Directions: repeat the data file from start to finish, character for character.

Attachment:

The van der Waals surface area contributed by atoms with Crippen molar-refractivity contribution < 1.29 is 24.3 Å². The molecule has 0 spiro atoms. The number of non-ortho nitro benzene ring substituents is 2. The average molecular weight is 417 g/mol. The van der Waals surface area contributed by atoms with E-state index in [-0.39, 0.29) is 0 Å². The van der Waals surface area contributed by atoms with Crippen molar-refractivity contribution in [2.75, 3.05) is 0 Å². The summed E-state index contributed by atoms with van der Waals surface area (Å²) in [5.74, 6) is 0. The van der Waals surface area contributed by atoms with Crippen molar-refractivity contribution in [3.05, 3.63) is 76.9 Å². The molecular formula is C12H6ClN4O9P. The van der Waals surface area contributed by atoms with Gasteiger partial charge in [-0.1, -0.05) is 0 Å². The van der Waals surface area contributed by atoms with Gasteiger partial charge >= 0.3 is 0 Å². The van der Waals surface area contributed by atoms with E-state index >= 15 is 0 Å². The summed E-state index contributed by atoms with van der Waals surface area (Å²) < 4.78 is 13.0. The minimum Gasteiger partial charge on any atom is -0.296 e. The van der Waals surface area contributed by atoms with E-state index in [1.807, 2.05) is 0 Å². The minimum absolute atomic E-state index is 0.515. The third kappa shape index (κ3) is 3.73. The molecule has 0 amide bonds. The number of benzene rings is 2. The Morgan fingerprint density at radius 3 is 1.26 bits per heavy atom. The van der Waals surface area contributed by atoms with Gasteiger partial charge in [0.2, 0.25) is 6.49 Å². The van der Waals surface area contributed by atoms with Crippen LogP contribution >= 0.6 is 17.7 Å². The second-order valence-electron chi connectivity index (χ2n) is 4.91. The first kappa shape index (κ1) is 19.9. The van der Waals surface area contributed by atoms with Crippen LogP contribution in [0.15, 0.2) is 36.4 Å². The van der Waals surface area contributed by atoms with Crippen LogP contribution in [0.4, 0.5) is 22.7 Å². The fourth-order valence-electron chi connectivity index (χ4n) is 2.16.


The van der Waals surface area contributed by atoms with Crippen molar-refractivity contribution < 1.29 is 24.3 Å². The molecule has 0 spiro atoms. The number of non-ortho nitro benzene ring substituents is 2. The average molecular weight is 417 g/mol. The van der Waals surface area contributed by atoms with E-state index in [-0.39, 0.29) is 0 Å². The van der Waals surface area contributed by atoms with Crippen molar-refractivity contribution in [2.75, 3.05) is 0 Å². The summed E-state index contributed by atoms with van der Waals surface area (Å²) in [5.74, 6) is 0. The van der Waals surface area contributed by atoms with Crippen molar-refractivity contribution in [3.05, 3.63) is 76.9 Å². The molecular formula is C12H6ClN4O9P. The van der Waals surface area contributed by atoms with Gasteiger partial charge in [-0.1, -0.05) is 0 Å². The van der Waals surface area contributed by atoms with Gasteiger partial charge >= 0.3 is 0 Å². The van der Waals surface area contributed by atoms with E-state index >= 15 is 0 Å². The summed E-state index contributed by atoms with van der Waals surface area (Å²) < 4.78 is 13.0. The minimum Gasteiger partial charge on any atom is -0.296 e. The van der Waals surface area contributed by atoms with E-state index in [1.807, 2.05) is 0 Å². The minimum absolute atomic E-state index is 0.515. The third kappa shape index (κ3) is 3.73. The molecule has 0 amide bonds. The number of benzene rings is 2. The Morgan fingerprint density at radius 3 is 1.26 bits per heavy atom. The van der Waals surface area contributed by atoms with Gasteiger partial charge in [0.2, 0.25) is 6.49 Å². The van der Waals surface area contributed by atoms with Crippen LogP contribution >= 0.6 is 17.7 Å². The second-order valence-electron chi connectivity index (χ2n) is 4.91. The first kappa shape index (κ1) is 19.9. The van der Waals surface area contributed by atoms with Crippen LogP contribution in [0.15, 0.2) is 36.4 Å². The van der Waals surface area contributed by atoms with Crippen LogP contribution in [0.4, 0.5) is 22.7 Å². The fourth-order valence-electron chi connectivity index (χ4n) is 2.16.